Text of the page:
provided these are far from the monastery. may or may not have a wall. The Vinaya scholars decide the boundary by taking the characteristic (standard) throw to be the fall of a stone. In the Abhidhamma explanation 2 it is forest when one goes out by the gate pillars. or from the first stonethrow if the village has no wall. an outward stonethrow of a strong man of middle height from between the two pillars a village. 3 Lit. be inhabited or uninhabited.e. permanent assembly hall. And in the Vinaya explanation a forest is said to be all that is outside of village and village-precinct. The Path of Purity is A village may consist may is a (dwelling in a) village including its of one or more houses. is village precinct. dining hall. inhabited by unhuman beings. But the Suttanta scholars say that the boundary is the fall of a stone thrown to drive away a crow.' Vibhanga 251. 46. But regarding this ascetic practice in the Suttanta explanation this is the characteristic measure : a forest-dwelling is at least 500 bow-lengths (or fathoms) distant. 1 Even a caravan that is encamping for more than four months  Supposing a walled village has two gatepillars like those of Anuradhapura. 4 I. throws water from a jar. a strone-throw to drive away a crow. In a village which has no wall a woman. the place where the water falls is house-precinct. . 2 master-bow. That distance is to be measured and fixed by means of a drawn standard bow 3 from the gate pillars. Tree of Wisdom or shrine. thrown by young men stretching out their arms in a display of strength. standing at the door of the house which is outermost of all. 1 On the definitions here see Or. ' 6 One to fix the monastery-precinct and the other the village- precinct. Another stonethrow (from the village) is the village precinct. 5 This is the measure to be taken here. the limit of the no the two stonethrows.82 a village-dwelling precincts. if the monastery has measure is the first dwelling. Vinaya iii. if the village has a wall. as far as the monastery-wall. whence a stonethrow in the way described above is a village. But the Majjhima Commentary says that after fixing the precinct of the monastery as in the case of the village 4 the measure is to be made between The Vinaya Commentaries say that wall.
' and the dawn breaks. This herein the breach. And these are the advantages: The forester-brother who attends to the perception of the forest can acquire concentration not yet acquired or keep that which has been acquired. if the dawn breaks while these three men. rivers. moderate man allowed to live in the village for the four months of rain. These are the directions. so that at dawn the requirements of his he may fulfils practice. Improper Anguttara iii.  he may then take the sick man to a village-dwelling and look after him. But if after the preacher has risen up they go to sleep saying We will lie down awhile and then depart. so that the requisite measure may be fulfilled. It is not broken though the dawn may break. But he should depart be in a place which in good time. or if out of enjoyment they let the day dawn upon them in the village' dwelling. and if the natural means of approach be to cross by a boat. The teacher I am also is pleased with him. And if the forester's preceptor or teacher be ill and the necessary medicine cannot be obtained in the forest. The ascetic practice is not broken. while they are still on their way back from the sermon. listen to the Law in a villagedwelling. then the measure of 500 bow-lengths is to be taken by that (watery) path. and yet it could not be reached by a straight path on account of such obstacles as hills. is a thief of the ascetic practice.' ' : Ndgita. There are also three grades of should find the men here : The strict man The dawn break is in the forest at all times. the soft man for the four months of winter as well.II. Exposition of the Ascetic Practices 83 If the village be so near that those in the monastery could hear the voices of the villagers. Whosoever blocks the way here and there.life. and so on. having come from the forest during their terms of forest. If at dawn their illness increases. 343. he should do his duty by them and pay no heed to the purity of his ascetic practice. then the ascetic practice is is broken. as He has said 1 pleased with the forest-life of that brother. .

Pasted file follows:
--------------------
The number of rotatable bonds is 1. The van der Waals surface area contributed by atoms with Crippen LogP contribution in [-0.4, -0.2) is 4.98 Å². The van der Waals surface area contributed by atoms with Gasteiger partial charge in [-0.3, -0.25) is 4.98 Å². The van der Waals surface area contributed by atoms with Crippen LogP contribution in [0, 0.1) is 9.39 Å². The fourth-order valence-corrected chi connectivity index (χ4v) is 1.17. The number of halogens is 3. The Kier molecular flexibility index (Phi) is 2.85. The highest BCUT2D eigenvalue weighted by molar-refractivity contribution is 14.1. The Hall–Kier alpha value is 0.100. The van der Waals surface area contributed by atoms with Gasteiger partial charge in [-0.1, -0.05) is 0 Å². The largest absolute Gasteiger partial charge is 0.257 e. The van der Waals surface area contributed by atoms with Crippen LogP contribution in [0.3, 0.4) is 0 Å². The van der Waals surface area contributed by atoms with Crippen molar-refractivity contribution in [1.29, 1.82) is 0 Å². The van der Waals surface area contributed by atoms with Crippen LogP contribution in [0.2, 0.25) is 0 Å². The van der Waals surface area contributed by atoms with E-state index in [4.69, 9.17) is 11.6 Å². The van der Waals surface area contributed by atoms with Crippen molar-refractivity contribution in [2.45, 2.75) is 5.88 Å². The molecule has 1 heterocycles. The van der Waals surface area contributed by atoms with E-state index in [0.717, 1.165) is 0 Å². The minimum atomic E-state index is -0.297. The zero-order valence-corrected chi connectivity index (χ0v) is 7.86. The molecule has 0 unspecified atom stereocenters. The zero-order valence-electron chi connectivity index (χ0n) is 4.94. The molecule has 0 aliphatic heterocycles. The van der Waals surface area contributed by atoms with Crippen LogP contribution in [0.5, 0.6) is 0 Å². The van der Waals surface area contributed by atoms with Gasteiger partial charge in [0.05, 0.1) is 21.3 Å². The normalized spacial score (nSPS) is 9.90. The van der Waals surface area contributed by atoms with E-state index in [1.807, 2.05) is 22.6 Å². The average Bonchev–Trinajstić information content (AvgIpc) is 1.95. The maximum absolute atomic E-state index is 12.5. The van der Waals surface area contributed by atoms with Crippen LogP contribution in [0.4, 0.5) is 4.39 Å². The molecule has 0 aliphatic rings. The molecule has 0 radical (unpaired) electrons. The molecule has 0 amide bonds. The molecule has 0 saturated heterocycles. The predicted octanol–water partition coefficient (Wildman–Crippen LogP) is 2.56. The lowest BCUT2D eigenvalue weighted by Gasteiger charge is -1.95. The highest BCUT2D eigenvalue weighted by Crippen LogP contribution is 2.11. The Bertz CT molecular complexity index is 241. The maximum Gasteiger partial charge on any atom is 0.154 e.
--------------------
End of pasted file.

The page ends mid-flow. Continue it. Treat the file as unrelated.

a tree growing in the middle of a monastery. delighting in A border-dwelling. . He may dwell under a tree after removing with bis foot the fallen leaves. a resinous tree. and advantage in the forester's practice. The moderate man is allowed to cause those soft who arrive at the tree to make a clearing. : on There are also three grades of men here The strict man is not allowed to resort to any tree he pleases and make a clearing underneath it. he puts away a craving for life. a fruit tree. He should resort to a tree the oustkirt of a monastery. The the monastery-lads and ask them to make a clearing. So should the wise delight in This is forest-life. he is free from fear. enjoys the taste of the bliss of solitude. Whose taste even gods with Inda do not get. The Tree-Rootman's Practice. a tree on which bats live. solitary. to level it. On a feast 1 man may summon Read yudho as part of the preceding compound. a hollow tree. he gets that bliss. should avoid these trees: a tree which grows on the border between two countries. breach. to make an enclosure and to fix a door. grade. These are the directions. and may dwell there. a sacred tree.  9. by his forest-life The monk endears himself unto the Lord. the setting forth of the observance. Alone in forest-life. 1 At the forest battle-ground He conquers ere long Mara and his hosts. directions. and others are also agreeable Secluded. The practice of the tree-rootman also is observed with one or other of the expressions I refuse a covered dwelling I observe the tree-rootman's practice. He who observes this practice : .84 The Path of Purity objects and so forth do not distract the mind of him who lives in a border-dwelling. The signs of other practices he wears As weapons. the practices of the refuse-ragman to him. to scatter sand on it. The refuse-rag he wears as coat of mail.